No current law can stop Trump or a future US president from launching nuclear weapons on a whim

Trump nuclear weapons illustration 3x4

When Harry S. Truman became president in April 1945, military advisors briefed him on the coming advent of the atomic bomb.

In July, shortly after the first successful nuclear test blast, Truman wrote in his personal diary that Japanese “soldiers and sailors” would be the future targets, “not women and children.”

This may be why he initially hailed the August bombings of Hiroshima and Nagasaki — targets chosen by and attacked on authority of the US military — as great successes.

“Nobody ever goes to Truman and says, ‘should we do this?’ They go to him and they say, ‘we are doing this,'” Alex Wellerstein, an author and nuclear history expert, said in a new episode of Radiolab released Friday, titled “Nukes“.

But Truman quickly learned they were cities packed with women and children — and asked his generals to halt a third atomic strike in the works.

“He has immediately written back to them, and says, ‘Just stop, knock it off. You are not going to drop another bomb without expressed permission of the president of the United Sates,'” Wellerstein said.

The Radiolab episode explores the question of who or what — if anyone or anything — can stop a US president today from launching a nuclear weapon. And their answer is not comforting.

“The system is set up so that only the president has the authority to order a nuclear war. Nobody has the right to countermand that decision,” William J. Perry, the 19th Secretary of State who served under former President Bill Clinton, from 1994 to 1997, told Radiolab.

“He might choose to call the Secretary of Defence or the Secretary of State, or the Chairman of the Joint Chiefs of Staff, to get his advisors’ counsel,” Perry added. “But even if he does that, he may or may not accept that counsel.”

Permission to nuke not required

The single-handed authority of the US president to use his “nuclear football” has been public knowledge for decades.

Yet given President Donald Trump’s recent and alarming nuclear rhetoric, a $US1 trillion program to modernise US nukes, and Trump’s April 6 retaliatory strike against Bashar Assad’s regime in Syria — a close ally with Russia, which is a nuclear superpower — it’s a concept that remains as timely as ever to re-explore.

At stake is a global nuclear exchange that could annihilate hundreds of millions of lives and sour Earth’s atmosphere, water, and ground for generations.

Robert Krulwich, one of Radiolab’s hosts, asked Perry further about the checks and balances of the president’ first-strike capability. Their conversation was revealing:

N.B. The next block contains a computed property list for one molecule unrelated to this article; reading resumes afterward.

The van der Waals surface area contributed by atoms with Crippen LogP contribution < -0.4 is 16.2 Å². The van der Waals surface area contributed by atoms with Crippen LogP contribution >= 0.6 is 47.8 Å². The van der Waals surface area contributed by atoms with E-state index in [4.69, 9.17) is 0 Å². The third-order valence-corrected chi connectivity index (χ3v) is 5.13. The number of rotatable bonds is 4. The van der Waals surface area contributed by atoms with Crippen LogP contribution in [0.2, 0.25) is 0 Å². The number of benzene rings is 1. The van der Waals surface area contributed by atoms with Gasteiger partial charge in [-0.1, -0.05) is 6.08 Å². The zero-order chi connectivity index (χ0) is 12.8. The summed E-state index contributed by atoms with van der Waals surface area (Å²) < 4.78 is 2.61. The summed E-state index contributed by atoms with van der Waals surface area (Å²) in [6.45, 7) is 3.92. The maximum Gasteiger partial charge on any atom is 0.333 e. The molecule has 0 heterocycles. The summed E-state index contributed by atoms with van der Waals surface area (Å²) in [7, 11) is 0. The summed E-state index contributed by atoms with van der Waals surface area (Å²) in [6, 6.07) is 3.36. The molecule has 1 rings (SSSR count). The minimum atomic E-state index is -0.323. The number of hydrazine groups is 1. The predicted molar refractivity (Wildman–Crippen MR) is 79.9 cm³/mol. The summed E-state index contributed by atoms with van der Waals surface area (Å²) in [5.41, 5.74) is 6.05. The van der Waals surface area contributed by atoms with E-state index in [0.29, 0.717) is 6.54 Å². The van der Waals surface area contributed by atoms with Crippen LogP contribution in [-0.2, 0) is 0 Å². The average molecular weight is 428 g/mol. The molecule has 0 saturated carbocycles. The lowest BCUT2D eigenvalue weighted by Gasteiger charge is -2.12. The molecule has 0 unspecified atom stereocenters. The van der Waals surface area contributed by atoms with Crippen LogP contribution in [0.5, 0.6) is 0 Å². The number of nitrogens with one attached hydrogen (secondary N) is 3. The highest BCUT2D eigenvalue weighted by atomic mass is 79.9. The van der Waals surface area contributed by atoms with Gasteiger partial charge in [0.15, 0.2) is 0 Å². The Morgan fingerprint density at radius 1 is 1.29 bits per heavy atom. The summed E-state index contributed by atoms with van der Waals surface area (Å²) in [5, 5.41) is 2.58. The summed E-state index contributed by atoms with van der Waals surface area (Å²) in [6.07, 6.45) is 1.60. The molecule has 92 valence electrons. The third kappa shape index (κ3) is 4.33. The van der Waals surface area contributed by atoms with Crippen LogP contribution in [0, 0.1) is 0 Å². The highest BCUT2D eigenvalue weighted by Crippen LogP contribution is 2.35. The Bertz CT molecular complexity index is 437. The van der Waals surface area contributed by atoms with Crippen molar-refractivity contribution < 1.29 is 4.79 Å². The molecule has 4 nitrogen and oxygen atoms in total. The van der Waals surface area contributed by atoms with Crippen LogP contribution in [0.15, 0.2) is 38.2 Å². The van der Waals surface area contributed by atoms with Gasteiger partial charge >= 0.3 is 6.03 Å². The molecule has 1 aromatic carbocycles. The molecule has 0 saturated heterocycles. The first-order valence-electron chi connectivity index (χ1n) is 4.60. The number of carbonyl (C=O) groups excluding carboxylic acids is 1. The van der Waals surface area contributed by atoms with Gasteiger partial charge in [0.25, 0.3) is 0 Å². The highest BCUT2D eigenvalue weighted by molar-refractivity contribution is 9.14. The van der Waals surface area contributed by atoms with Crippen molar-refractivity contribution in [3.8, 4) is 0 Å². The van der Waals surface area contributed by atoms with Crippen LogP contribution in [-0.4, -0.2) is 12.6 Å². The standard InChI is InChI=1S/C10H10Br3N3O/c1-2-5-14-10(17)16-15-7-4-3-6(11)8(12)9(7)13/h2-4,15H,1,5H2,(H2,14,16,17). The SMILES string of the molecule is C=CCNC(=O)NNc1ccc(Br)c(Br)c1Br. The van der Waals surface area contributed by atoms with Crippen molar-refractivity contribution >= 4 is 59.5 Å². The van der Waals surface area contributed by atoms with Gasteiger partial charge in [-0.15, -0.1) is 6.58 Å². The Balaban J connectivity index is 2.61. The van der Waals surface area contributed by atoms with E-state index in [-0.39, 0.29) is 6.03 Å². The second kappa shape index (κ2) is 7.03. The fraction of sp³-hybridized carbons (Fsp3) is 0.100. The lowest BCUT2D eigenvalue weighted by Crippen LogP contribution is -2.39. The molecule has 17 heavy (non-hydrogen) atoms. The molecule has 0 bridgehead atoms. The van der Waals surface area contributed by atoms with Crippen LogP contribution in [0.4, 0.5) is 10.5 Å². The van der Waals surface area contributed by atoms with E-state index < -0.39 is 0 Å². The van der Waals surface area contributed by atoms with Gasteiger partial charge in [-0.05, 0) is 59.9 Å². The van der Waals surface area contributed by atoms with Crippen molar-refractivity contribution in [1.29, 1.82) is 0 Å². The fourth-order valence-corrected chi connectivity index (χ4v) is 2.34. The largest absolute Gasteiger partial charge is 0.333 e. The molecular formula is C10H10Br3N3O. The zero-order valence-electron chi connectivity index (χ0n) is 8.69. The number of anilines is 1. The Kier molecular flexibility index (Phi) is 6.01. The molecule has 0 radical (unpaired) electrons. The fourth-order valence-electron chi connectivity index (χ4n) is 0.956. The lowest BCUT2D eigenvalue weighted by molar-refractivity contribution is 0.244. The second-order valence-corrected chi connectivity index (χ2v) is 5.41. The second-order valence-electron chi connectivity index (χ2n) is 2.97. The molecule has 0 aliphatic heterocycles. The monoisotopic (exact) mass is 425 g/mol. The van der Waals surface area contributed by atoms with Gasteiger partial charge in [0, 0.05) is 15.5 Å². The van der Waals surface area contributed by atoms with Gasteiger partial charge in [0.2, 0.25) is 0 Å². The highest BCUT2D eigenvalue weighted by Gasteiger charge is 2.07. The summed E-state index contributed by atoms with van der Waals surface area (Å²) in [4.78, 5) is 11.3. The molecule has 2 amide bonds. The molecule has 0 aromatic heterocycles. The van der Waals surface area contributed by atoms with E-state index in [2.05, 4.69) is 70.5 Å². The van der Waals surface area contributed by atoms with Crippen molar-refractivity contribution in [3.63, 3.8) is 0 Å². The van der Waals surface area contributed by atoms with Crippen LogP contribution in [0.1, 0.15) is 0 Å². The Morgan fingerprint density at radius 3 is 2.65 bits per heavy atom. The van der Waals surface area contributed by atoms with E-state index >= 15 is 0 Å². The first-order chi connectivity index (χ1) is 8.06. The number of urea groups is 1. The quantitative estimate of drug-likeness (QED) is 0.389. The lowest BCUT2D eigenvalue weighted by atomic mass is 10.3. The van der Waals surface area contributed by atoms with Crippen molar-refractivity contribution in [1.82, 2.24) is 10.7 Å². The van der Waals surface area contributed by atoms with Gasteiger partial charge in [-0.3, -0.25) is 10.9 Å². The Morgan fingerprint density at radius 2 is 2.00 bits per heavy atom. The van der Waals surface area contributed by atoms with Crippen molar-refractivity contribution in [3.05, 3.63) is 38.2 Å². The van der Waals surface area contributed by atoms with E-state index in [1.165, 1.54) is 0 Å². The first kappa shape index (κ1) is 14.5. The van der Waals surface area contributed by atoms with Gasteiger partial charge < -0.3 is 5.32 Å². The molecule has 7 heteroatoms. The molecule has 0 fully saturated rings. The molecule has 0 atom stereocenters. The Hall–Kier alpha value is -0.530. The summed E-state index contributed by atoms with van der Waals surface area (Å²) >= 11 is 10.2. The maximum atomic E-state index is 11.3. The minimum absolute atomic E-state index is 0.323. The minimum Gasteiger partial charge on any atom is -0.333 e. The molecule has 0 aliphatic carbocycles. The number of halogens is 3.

Krulwich: “If you as Secretary of Defence say to the president — he says, ‘let’s go,’ and you say, ‘let’s not,’ can you…”
Perry: “First of all, if he calls me, and then if I say, ‘Mr. President, that would be a very serious mistake, don’t do that,’ he might or might not accept my advice.”
Krulwich: “Are you necessary to launch?”
Perry: “No.”
Krulwich: “Suppose everybody in the room thought it was a bad idea. Would he still be able to do it?”
Perry: “Yes. He has the call directly to the Strategic Air Command to do the launching, and they will respond to his orders. They don’t call the Secretary of Defence or the Chairman [of the Joint Chiefs of Staff] and say, ‘should I do this?’ They do it.”

You can listen to Radiolab’s full 56-minute episode below:

The audio highlights legislation introduced by Rep. Ted W. Lieu and Sen. Edward J. Markey (both Democrats) to curb the president’s nuclear-strike powers. The legislation, which came about before Trump became president, would forbid the use of nukes until Congress officially declared war on an adversary.

But the episode mainly focuses on the story of Maj. Harold L. Hering.

Hering aged out of flying helicopters during the Vietnam War and decided to take a job as a missilier: one of many pairs of people in bunkers across the US that can launch intercontinental ballistic missiles tipped with nuclear warheads.

During his missilier training, Hering asked who or what is checking or balancing the president, who may be mentally or morally unfit to make the call — and the rest of the tale is fascinating if not alarming history.

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